There's a cartoon by Randall Munroe, the xkcd artist, that shows two people speaking and one says to the other, "That person over there believes silly things, like that fossils are fakes, and the world is only 6,000 years old." And the other person goes, "Not a problem, the Universe doesn't care what people believe." And the first person goes, "But that's our congressman." And the second person says, "OK, we have a problem." I love that joke because we do have a problem, we have congressmen who don't believe in things like fossils and evolution. But what's wrong with that? After all, they were elected. I'm going to say what's wrong with that, and what we can do about it, if anything. First of all, this is not what I thought 21st century politics was going to be like.
When I was a graduate student in the Humanities in the 1970s – the late 1970s – my professors thundered against what they called the coming technocratic state. "Politicians," they said, "would soon not care about human values but only about efficiency." "Politicians," they said, "would soon not listen to citizens but only to scientists and engineers. If only! Never before have there been so many issues that required so much scientific input to solve. Issues involving energy, the environment, infectious diseases, pollution, global warming, and so forth. But never before has the required scientific input been so sabotaged, misused, or ignored. Politicians sometimes even view scientists as the enemy. Is that over the top? Few years ago, a US Congressman, Paul Broun of Georgia, declared that evolution, embryology, and the Big Bang theory were lies straight from the pit of hell, and said that he knew the Universe was only a few thousand years old. And what is supposed to happen to him? He not only got reelected but he was put on the House Committee in charge of the United States' Science, [Space] and Technology Program.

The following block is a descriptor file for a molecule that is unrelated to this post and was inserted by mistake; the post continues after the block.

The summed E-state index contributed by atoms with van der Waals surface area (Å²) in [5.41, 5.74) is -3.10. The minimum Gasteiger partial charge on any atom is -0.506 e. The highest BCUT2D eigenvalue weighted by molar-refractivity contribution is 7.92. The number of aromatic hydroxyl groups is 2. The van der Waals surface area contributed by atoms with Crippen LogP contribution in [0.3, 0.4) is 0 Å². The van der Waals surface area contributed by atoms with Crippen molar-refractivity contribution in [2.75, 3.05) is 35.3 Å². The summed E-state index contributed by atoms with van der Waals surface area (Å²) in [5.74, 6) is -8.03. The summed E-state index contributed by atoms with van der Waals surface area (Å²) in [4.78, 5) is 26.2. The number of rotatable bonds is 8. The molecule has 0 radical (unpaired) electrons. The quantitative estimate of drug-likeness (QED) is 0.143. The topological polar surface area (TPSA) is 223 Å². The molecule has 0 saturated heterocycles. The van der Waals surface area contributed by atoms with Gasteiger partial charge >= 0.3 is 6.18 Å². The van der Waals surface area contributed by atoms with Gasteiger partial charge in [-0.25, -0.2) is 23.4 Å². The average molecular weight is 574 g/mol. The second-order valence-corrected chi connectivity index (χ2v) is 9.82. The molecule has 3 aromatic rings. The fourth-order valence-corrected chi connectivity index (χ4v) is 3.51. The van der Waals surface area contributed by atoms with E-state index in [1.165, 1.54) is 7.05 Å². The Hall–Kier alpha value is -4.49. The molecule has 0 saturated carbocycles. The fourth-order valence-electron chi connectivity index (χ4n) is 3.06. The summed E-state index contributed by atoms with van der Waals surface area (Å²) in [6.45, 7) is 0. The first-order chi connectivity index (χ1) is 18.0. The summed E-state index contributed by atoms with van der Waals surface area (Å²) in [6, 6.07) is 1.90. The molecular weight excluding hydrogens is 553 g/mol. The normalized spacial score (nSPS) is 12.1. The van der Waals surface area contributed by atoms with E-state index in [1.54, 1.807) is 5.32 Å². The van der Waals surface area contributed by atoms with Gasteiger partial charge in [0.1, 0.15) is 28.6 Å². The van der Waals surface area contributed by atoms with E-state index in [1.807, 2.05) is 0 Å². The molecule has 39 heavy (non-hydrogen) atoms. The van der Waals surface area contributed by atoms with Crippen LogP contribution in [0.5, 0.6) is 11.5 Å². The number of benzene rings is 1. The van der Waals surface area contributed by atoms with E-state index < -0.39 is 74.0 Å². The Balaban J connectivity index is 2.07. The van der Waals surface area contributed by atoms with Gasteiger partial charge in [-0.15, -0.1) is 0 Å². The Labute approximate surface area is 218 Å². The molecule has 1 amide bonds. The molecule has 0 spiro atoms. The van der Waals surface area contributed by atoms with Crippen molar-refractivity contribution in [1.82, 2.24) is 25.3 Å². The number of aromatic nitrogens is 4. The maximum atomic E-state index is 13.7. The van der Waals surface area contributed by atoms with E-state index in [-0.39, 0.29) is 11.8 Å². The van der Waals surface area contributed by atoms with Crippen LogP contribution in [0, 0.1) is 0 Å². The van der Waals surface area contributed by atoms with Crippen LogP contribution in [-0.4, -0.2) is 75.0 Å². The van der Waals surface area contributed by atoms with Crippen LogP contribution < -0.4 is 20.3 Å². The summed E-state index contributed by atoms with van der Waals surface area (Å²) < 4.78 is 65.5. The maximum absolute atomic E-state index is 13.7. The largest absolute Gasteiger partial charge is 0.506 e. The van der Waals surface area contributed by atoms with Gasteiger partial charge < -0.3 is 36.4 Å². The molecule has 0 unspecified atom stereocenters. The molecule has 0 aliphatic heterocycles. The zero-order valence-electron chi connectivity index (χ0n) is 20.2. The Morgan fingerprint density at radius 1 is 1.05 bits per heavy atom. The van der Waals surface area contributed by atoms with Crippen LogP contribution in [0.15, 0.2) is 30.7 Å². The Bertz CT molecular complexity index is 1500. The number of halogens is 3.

How does science denial work? I'm fascinated by stories, both real and fictional, which illustrate the dynamics of the collision between science and social, economic, or religious values. And one of my favorites is in the movie Jaws. Has anyone seen it? Small seaside town that depends for its livelihood on tourism. The day before the first major holiday of the season, a woman's badly mangled body washes up onshore. A scientist from the Oceanographic Institute, played by the nerdy Richard Dreyfuss, says, "It's a shark!" The town's mayor, who is terrified at the prospect of closing the beaches, says, 'We have to be reasonable, we have to act in the town's best interest. It was probably a boating accident." And, by the way, isn't Richard Dreyfuss acting in his own self-interest? Isn't he really interested in getting into the pages of National Geographic? Now, we in the audience, we, watching the film, are in a special position. Unlike anyone in the film at the point, we have actually seen the shark.